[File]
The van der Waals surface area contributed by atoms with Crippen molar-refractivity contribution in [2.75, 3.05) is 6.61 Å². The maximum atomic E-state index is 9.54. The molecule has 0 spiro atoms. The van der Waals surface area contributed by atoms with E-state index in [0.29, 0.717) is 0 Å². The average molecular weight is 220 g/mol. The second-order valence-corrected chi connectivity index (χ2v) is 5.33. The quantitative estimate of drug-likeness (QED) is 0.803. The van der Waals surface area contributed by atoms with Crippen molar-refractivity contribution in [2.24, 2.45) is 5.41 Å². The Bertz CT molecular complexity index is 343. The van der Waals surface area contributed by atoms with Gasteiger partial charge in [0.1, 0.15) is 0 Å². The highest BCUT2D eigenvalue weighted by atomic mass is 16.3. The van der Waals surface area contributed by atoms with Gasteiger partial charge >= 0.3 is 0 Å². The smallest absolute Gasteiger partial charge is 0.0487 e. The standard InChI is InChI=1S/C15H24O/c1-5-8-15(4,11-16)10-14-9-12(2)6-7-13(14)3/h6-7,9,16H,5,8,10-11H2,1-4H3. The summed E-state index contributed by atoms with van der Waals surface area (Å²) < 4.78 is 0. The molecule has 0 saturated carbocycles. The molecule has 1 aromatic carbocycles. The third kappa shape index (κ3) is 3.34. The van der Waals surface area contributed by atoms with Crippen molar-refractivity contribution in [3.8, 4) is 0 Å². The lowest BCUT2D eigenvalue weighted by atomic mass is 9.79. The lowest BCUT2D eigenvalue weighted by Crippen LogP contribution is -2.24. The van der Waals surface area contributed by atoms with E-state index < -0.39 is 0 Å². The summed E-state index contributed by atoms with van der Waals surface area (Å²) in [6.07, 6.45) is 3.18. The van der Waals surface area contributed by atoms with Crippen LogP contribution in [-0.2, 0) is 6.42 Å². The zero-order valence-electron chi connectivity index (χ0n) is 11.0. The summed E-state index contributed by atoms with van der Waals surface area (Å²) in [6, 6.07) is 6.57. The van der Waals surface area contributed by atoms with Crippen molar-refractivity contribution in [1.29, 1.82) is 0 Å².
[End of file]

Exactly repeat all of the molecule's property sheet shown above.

The van der Waals surface area contributed by atoms with Crippen molar-refractivity contribution in [2.75, 3.05) is 6.61 Å². The maximum atomic E-state index is 9.54. The molecule has 0 spiro atoms. The van der Waals surface area contributed by atoms with E-state index in [0.29, 0.717) is 0 Å². The average molecular weight is 220 g/mol. The second-order valence-corrected chi connectivity index (χ2v) is 5.33. The quantitative estimate of drug-likeness (QED) is 0.803. The van der Waals surface area contributed by atoms with Crippen molar-refractivity contribution in [2.24, 2.45) is 5.41 Å². The Bertz CT molecular complexity index is 343. The van der Waals surface area contributed by atoms with Gasteiger partial charge in [0.1, 0.15) is 0 Å². The highest BCUT2D eigenvalue weighted by atomic mass is 16.3. The van der Waals surface area contributed by atoms with Gasteiger partial charge >= 0.3 is 0 Å². The smallest absolute Gasteiger partial charge is 0.0487 e. The standard InChI is InChI=1S/C15H24O/c1-5-8-15(4,11-16)10-14-9-12(2)6-7-13(14)3/h6-7,9,16H,5,8,10-11H2,1-4H3. The summed E-state index contributed by atoms with van der Waals surface area (Å²) < 4.78 is 0. The molecule has 0 saturated carbocycles. The molecule has 1 aromatic carbocycles. The third kappa shape index (κ3) is 3.34. The van der Waals surface area contributed by atoms with Crippen molar-refractivity contribution in [3.8, 4) is 0 Å². The lowest BCUT2D eigenvalue weighted by atomic mass is 9.79. The lowest BCUT2D eigenvalue weighted by Crippen LogP contribution is -2.24. The van der Waals surface area contributed by atoms with E-state index < -0.39 is 0 Å². The summed E-state index contributed by atoms with van der Waals surface area (Å²) in [6.07, 6.45) is 3.18. The van der Waals surface area contributed by atoms with Crippen LogP contribution in [-0.2, 0) is 6.42 Å². The zero-order valence-electron chi connectivity index (χ0n) is 11.0. The summed E-state index contributed by atoms with van der Waals surface area (Å²) in [6, 6.07) is 6.57. The van der Waals surface area contributed by atoms with Crippen molar-refractivity contribution in [1.29, 1.82) is 0 Å².